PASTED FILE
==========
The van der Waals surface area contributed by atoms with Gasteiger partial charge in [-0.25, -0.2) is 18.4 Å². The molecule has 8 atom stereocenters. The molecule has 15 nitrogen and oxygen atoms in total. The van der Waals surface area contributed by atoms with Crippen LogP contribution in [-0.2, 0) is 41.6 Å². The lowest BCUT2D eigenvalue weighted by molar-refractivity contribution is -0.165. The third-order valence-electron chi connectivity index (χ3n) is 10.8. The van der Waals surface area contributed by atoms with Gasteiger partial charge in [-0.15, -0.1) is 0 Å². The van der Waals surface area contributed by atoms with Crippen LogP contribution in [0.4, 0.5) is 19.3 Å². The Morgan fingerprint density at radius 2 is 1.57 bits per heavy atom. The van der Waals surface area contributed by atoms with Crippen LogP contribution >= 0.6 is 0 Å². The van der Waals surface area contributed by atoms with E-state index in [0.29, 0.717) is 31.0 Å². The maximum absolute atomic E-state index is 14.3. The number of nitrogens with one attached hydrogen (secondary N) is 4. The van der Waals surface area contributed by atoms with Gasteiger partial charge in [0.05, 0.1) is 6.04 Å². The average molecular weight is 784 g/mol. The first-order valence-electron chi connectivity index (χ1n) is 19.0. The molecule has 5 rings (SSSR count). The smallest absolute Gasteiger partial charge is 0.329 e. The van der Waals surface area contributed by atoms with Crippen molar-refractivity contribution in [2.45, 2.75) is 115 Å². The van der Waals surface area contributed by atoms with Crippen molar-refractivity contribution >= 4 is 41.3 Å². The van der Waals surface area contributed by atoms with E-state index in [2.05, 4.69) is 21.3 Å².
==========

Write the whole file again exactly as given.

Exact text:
The van der Waals surface area contributed by atoms with Gasteiger partial charge in [-0.25, -0.2) is 18.4 Å². The molecule has 8 atom stereocenters. The molecule has 15 nitrogen and oxygen atoms in total. The van der Waals surface area contributed by atoms with Crippen LogP contribution in [-0.2, 0) is 41.6 Å². The lowest BCUT2D eigenvalue weighted by molar-refractivity contribution is -0.165. The third-order valence-electron chi connectivity index (χ3n) is 10.8. The van der Waals surface area contributed by atoms with Gasteiger partial charge in [-0.15, -0.1) is 0 Å². The van der Waals surface area contributed by atoms with Crippen LogP contribution in [0.4, 0.5) is 19.3 Å². The Morgan fingerprint density at radius 2 is 1.57 bits per heavy atom. The van der Waals surface area contributed by atoms with Crippen LogP contribution >= 0.6 is 0 Å². The van der Waals surface area contributed by atoms with E-state index in [0.29, 0.717) is 31.0 Å². The maximum absolute atomic E-state index is 14.3. The number of nitrogens with one attached hydrogen (secondary N) is 4. The van der Waals surface area contributed by atoms with Gasteiger partial charge in [0.05, 0.1) is 6.04 Å². The average molecular weight is 784 g/mol. The first-order valence-electron chi connectivity index (χ1n) is 19.0. The molecule has 5 rings (SSSR count). The smallest absolute Gasteiger partial charge is 0.329 e. The van der Waals surface area contributed by atoms with Crippen molar-refractivity contribution in [2.45, 2.75) is 115 Å². The van der Waals surface area contributed by atoms with Crippen molar-refractivity contribution >= 4 is 41.3 Å². The van der Waals surface area contributed by atoms with E-state index in [2.05, 4.69) is 21.3 Å².